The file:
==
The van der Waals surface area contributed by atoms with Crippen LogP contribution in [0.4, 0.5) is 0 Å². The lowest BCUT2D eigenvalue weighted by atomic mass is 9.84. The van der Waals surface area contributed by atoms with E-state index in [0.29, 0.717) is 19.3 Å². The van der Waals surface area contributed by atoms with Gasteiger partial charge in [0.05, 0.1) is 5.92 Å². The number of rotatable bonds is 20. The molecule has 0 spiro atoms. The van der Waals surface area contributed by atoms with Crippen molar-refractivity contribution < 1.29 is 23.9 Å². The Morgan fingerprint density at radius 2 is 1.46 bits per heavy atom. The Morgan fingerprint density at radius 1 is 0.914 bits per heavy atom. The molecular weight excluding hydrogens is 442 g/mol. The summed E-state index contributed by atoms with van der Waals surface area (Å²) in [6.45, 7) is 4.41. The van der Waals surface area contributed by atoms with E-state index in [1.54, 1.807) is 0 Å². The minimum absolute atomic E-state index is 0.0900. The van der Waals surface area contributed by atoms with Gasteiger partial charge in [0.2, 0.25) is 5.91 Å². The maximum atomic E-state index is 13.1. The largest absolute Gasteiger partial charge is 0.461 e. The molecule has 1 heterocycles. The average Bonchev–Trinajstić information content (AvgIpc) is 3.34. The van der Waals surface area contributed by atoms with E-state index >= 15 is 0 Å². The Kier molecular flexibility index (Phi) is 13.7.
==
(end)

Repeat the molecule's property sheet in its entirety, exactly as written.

The van der Waals surface area contributed by atoms with Crippen LogP contribution in [0.4, 0.5) is 0 Å². The lowest BCUT2D eigenvalue weighted by atomic mass is 9.84. The van der Waals surface area contributed by atoms with E-state index in [0.29, 0.717) is 19.3 Å². The van der Waals surface area contributed by atoms with Gasteiger partial charge in [0.05, 0.1) is 5.92 Å². The number of rotatable bonds is 20. The molecule has 0 spiro atoms. The van der Waals surface area contributed by atoms with Crippen molar-refractivity contribution < 1.29 is 23.9 Å². The Morgan fingerprint density at radius 2 is 1.46 bits per heavy atom. The Morgan fingerprint density at radius 1 is 0.914 bits per heavy atom. The molecular weight excluding hydrogens is 442 g/mol. The summed E-state index contributed by atoms with van der Waals surface area (Å²) in [6.45, 7) is 4.41. The van der Waals surface area contributed by atoms with E-state index in [1.54, 1.807) is 0 Å². The minimum absolute atomic E-state index is 0.0900. The van der Waals surface area contributed by atoms with Gasteiger partial charge in [0.2, 0.25) is 5.91 Å². The maximum atomic E-state index is 13.1. The largest absolute Gasteiger partial charge is 0.461 e. The molecule has 1 heterocycles. The average Bonchev–Trinajstić information content (AvgIpc) is 3.34. The van der Waals surface area contributed by atoms with E-state index >= 15 is 0 Å². The Kier molecular flexibility index (Phi) is 13.7.